What these episodes do, fairly successfully, is add significance to the problematic scenes. I suppose one could say that they apologise for them, or in the jargon, redeem them. Yoda's revelation about finding the secret of immortality comes out of the blue in Revenge of the Sith. It is narratively too easy. Eternal life is the kind of thing that sons of God lay down their lives for; not a knack one learns in the same spirit as a new Yoga position. The cartoons show us that Yoda had to go on a full-on Vision Quest to learn the secret. He refuses the quest, meets a mentor, descends into the underworld, faces a number of tests and temptations and rises again with the Boon that will Save the World. So the secret of the Whills was not a random plot device but -- from a certain point of view -- the pivotal point on which the whole saga turns. 

"Qui Gon Jin has revealed to Yoda that he must manifest his consciousness after death if he is to preserve the Jedi order" yells the melodramatic narrator. The Floaty Force Ghosts say that Yoda needs the secret because "he is to teach one who will save the universe from a great imbalance". Anakin's destiny is to kill the Emperor; Luke's destiny is to bring Anakin back to the light so he can kill the Emperor; Yoda's destiny is to train Luke so he can bring Anakin back to the light; Ben's destiny is to send Luke to Yoda to be trained... No-one can fulfil their respective destinies if Yoda doesn't learn how to do immortalling.

I like the parallelism between Dead Qui Gon sending Yoda and Artoo to Dagobah; and Dead Obi-Wan sending Luke and Artoo there in Empire Strikes Back. Luke thinks there is something familiar about the place, but it turns out that Artoo has been there before.

We have noted before that Star Wars is presented as a fairy tale; and fairy tale needs a story-teller. There is a long-cherished fan theory that the person telling the story is, in fact, Artoo Deetoo and that he is not always a reliable narrator. Artoo is portrayed as being the barer of the secret plans (with a Secret Mission, no less); and the one who travels alongside Luke to destroy the Death Star, and alongside Anakin in all of his big missions; a close confident of Amidala; an endless source of increasingly unlikely gimmicks and gadgets as the saga progresses. So, naturally, Artoo would spin the story so that he was Yoda's companion on his most important voyage. I don't "believe" this theory, any more than I "believe" that Jar-Jar Binks is a secret Sith Lord. But I am quite sure that Dave Feloni is aware of the theory - just as the Beatles became aware of the Paul-is-Dead hoax - and that he deliberately plants clues for the fans to find. 

We get a certain amount of new, er, Lore. Qui-Gon says that there are two different Forces: the Living Force, which resides in each living thing in the universe and the Cosmic Force, which is the sum total of the Living Force of everyone who has ever lived. The Midichlorians mediate between the Living and Cosmic sides of the coin. Lucas's early, inelegant scripts for what was still called Ther Star Wars talked confusingly about the Bogan Force and the Force of Others and various other sub-Forces. Qui-Gon, who didn't learn enough mystical stuff to manifest as a Force Ghost is represented by little shiny sparkly things -- which I think are supposed to represent the particles of the Living Force which were left behind when his body died, but have remained separate from the Cosmic Force. Jedism doesn't seem to be in a strict sense pantheistic: the Force is not mystical or supernatural, but a component of the physical universe. There have to be Midichlorians, otherwise we might start to think that the Force was literally God or the Soul.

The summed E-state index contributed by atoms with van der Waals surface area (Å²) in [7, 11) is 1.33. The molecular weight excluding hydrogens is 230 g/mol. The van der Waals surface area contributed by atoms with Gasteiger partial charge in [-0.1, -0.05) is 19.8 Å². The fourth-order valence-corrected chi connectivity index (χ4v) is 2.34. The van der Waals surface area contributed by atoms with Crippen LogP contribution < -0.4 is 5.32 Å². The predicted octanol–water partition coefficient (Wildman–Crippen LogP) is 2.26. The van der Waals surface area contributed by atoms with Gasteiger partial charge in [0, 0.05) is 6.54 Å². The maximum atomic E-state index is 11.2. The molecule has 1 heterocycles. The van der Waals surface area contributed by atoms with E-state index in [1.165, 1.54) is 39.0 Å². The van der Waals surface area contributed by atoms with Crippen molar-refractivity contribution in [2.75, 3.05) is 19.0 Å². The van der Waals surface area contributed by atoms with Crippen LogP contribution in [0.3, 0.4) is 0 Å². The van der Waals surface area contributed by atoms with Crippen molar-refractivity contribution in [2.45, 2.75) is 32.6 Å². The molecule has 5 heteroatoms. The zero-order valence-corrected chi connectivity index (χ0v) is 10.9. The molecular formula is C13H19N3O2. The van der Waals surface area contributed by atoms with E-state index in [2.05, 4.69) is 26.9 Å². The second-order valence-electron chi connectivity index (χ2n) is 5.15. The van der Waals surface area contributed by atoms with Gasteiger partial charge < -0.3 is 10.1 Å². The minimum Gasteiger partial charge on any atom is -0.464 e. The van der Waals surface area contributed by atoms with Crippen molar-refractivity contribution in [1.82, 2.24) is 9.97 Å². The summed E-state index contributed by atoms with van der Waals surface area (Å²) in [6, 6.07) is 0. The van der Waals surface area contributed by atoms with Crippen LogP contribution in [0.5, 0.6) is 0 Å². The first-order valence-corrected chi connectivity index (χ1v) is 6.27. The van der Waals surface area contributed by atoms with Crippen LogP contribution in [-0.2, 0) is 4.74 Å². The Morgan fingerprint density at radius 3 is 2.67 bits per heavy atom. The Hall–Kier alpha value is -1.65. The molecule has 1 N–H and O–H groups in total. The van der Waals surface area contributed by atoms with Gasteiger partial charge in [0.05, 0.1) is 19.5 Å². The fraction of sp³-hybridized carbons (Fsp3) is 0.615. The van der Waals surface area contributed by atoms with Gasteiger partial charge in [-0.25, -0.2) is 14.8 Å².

So, then. A great secret Yoda has learned, and passed it onto Obi-Wan he has. When Revenge of the Sith first came out, I said that this felt like the pencilled-in sketch for a different film. Two competing heresies, passed down from master to apprentice, submerged in the monolithic but moribund Knights of the Holy Space Grail. When the time is fulfilled both the Whills and Sith will reveal themselves and one or the other will take over the Order and therefore the Universe. A far from uninteresting idea for a space fantasy epic; but not the space fantasy epic that Lucas in the end made. It does not magically come into being just because Yoda says "An old friend has found the path to immortality". And it doesn't become any solider because we've seen Yoda playing at Joseph Campbell three weeks running.

It seems to me that there are two ways you can do this stuff. You can look at the existing lore, cartoons and computer games and all, and use them as a plot-creation engine. You can, in effect, ask "Granted Ashoka and granted Luke Skywalker and granted Admiral Thrawn, what would happen if....." The cross-over sequences in the Mandalorian and the Book of Boba Fett may have offended the continuity-averse, but they seemed to me to be stories which are worth telling "What if Vader had an apprentice before his fall; what if she were still living; what if Luke met her?" is a valid and interesting question; and it would still be a valid and interesting question even if Ashoka were not, minute for minute, the longest-standing character in the Star Wars saga.

But the Yoda material is not building new stories from the components of existing ones. It's creating new stories in order to patch holes in old stories, and so far as I can see the hole is not patched. (On no possible view could Darth Vader have known Qui-Gon's secret teaching, so how could he possibly retain his consciousness and attend the Ewok bonfire party with Ben and Yoda?)

And we know the answer. Lucas wanted us to see Yoda and Obi-Wan at the end of Return of the Jedi because it was a nice scene to end the movie on. He wanted to show Luke's Father, back when Luke's father looked like Sebastian Shaw because he wanted to make the point that Luke's quest had succeeded and his father had been redeemed. And then he went back and retrospectively added Hayden Christensen to the cameo, because, well, why wouldn't he? Qui-Gon wasn't there because Lucas hadn't dreamt him up yet. It's more like 

So: anyway. There is my model of good Canon versus bad Canon.

Using existing material to create new stories: Good.

Making new stories to patch holes in old stories: Bad.

Ther Clone Wars is mostly good canon. Go watch it.